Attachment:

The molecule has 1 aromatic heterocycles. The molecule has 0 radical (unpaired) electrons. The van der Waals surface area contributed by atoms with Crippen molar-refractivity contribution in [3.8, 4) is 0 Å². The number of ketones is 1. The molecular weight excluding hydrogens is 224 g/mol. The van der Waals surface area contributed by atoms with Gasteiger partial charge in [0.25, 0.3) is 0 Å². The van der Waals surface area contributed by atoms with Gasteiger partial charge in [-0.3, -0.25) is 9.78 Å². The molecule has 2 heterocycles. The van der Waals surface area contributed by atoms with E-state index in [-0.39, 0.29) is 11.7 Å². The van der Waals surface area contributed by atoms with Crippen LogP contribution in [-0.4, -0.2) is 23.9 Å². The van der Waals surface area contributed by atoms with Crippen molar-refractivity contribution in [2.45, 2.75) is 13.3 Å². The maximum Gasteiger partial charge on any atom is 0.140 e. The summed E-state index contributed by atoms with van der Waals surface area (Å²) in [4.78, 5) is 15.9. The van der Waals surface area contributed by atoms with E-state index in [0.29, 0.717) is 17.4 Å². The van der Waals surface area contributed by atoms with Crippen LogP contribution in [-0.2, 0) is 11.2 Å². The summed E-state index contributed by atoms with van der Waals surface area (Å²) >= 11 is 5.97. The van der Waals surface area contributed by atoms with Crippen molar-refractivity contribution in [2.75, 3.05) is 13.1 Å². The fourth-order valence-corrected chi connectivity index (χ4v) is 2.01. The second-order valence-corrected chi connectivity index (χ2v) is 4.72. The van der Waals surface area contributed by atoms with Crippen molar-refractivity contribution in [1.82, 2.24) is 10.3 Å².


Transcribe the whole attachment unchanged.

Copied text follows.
The molecule has 1 aromatic heterocycles. The molecule has 0 radical (unpaired) electrons. The van der Waals surface area contributed by atoms with Crippen molar-refractivity contribution in [3.8, 4) is 0 Å². The number of ketones is 1. The molecular weight excluding hydrogens is 224 g/mol. The van der Waals surface area contributed by atoms with Gasteiger partial charge in [0.25, 0.3) is 0 Å². The van der Waals surface area contributed by atoms with Gasteiger partial charge in [-0.3, -0.25) is 9.78 Å². The molecule has 2 heterocycles. The van der Waals surface area contributed by atoms with E-state index in [-0.39, 0.29) is 11.7 Å². The van der Waals surface area contributed by atoms with Crippen LogP contribution in [-0.4, -0.2) is 23.9 Å². The van der Waals surface area contributed by atoms with Crippen molar-refractivity contribution in [2.45, 2.75) is 13.3 Å². The maximum Gasteiger partial charge on any atom is 0.140 e. The summed E-state index contributed by atoms with van der Waals surface area (Å²) in [4.78, 5) is 15.9. The van der Waals surface area contributed by atoms with E-state index in [0.29, 0.717) is 17.4 Å². The van der Waals surface area contributed by atoms with Crippen LogP contribution in [-0.2, 0) is 11.2 Å². The summed E-state index contributed by atoms with van der Waals surface area (Å²) >= 11 is 5.97. The van der Waals surface area contributed by atoms with Crippen molar-refractivity contribution in [2.75, 3.05) is 13.1 Å². The fourth-order valence-corrected chi connectivity index (χ4v) is 2.01. The second-order valence-corrected chi connectivity index (χ2v) is 4.72. The van der Waals surface area contributed by atoms with Crippen molar-refractivity contribution in [1.82, 2.24) is 10.3 Å².